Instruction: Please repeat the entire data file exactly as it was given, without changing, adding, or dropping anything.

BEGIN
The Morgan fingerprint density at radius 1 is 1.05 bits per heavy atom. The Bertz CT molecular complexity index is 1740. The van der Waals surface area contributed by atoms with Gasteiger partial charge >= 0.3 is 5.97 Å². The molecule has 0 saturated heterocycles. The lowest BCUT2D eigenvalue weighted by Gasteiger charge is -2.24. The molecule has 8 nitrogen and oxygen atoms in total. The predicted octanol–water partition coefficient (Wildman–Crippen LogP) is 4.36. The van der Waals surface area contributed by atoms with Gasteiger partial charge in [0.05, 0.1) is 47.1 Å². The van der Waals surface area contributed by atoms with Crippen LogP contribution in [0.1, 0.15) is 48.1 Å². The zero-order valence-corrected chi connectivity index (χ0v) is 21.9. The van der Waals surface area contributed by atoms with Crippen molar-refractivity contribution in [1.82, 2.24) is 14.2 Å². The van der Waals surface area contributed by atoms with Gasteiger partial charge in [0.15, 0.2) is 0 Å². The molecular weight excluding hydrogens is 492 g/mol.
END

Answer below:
The Morgan fingerprint density at radius 1 is 1.05 bits per heavy atom. The Bertz CT molecular complexity index is 1740. The van der Waals surface area contributed by atoms with Gasteiger partial charge >= 0.3 is 5.97 Å². The molecule has 0 saturated heterocycles. The lowest BCUT2D eigenvalue weighted by Gasteiger charge is -2.24. The molecule has 8 nitrogen and oxygen atoms in total. The predicted octanol–water partition coefficient (Wildman–Crippen LogP) is 4.36. The van der Waals surface area contributed by atoms with Gasteiger partial charge in [0.05, 0.1) is 47.1 Å². The van der Waals surface area contributed by atoms with Crippen LogP contribution in [0.1, 0.15) is 48.1 Å². The zero-order valence-corrected chi connectivity index (χ0v) is 21.9. The van der Waals surface area contributed by atoms with Crippen molar-refractivity contribution in [1.82, 2.24) is 14.2 Å². The van der Waals surface area contributed by atoms with Gasteiger partial charge in [0.15, 0.2) is 0 Å². The molecular weight excluding hydrogens is 492 g/mol.